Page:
Professor Mohan Matthen (Canada Research Chair in Philosophy of Perception, University of Toronto) speaks at the Twenty-seventh PPLS Interdisciplinary Seminar, 12th May 2017.
Abstract: Aristotle, and following him many biologists right up to the present day, believed that only animals sense and only they move. His view (and theirs) is based on an overly narrow conception of both sensing and moving. All living things respond to their environments, and so they all need to sense. And in one way or another, they all move. Aristotle’s view still has some merit, however. It is likely that the kind of movement that he had in mind is towards or away from distant objects. Not all living things target distant objects in this manner. I’ll argue that this kind of movement is linked to the sensory representation of space.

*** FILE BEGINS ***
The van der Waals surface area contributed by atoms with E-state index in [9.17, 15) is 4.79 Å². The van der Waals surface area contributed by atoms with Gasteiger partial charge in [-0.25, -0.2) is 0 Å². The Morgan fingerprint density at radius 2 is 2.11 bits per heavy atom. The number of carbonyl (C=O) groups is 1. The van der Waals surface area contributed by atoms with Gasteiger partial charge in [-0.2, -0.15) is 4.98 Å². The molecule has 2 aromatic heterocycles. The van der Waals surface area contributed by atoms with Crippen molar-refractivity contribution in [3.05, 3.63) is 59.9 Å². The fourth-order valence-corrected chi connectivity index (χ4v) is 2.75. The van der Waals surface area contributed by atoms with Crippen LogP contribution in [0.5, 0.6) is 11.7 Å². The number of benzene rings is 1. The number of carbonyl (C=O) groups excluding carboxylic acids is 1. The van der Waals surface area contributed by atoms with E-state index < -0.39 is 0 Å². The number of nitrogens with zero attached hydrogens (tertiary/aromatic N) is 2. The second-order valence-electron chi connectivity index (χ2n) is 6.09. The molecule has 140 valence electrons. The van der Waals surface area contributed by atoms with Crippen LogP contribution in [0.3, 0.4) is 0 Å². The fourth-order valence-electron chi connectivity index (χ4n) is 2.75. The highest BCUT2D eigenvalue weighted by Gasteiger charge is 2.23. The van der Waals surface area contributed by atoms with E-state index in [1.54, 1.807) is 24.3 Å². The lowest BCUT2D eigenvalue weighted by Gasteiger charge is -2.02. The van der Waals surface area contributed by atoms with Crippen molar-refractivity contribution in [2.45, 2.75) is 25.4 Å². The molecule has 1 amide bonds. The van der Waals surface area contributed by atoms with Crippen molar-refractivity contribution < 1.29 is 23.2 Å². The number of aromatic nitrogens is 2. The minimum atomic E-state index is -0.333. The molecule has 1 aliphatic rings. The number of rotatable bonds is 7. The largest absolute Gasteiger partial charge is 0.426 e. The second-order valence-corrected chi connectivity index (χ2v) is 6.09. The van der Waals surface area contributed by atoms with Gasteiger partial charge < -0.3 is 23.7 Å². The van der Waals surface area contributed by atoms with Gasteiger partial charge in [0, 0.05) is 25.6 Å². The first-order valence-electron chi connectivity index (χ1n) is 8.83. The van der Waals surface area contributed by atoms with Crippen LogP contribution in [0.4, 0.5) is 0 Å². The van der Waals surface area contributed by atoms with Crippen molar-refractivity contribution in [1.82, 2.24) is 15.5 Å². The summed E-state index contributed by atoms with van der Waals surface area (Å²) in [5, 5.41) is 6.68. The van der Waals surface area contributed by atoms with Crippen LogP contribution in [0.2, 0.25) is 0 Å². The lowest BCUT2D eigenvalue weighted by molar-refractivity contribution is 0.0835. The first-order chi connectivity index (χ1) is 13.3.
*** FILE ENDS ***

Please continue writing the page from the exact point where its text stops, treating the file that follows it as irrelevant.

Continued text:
Invited comments from:
Professor Antony Trewavas FRS, FRSE (Institute of Molecular Plant Science, University of Edinburgh)
Dr Paco Calvo (Minimal Intelligence Lab, University of Murcia, Spain, and Visiting Researcher here in PPLS)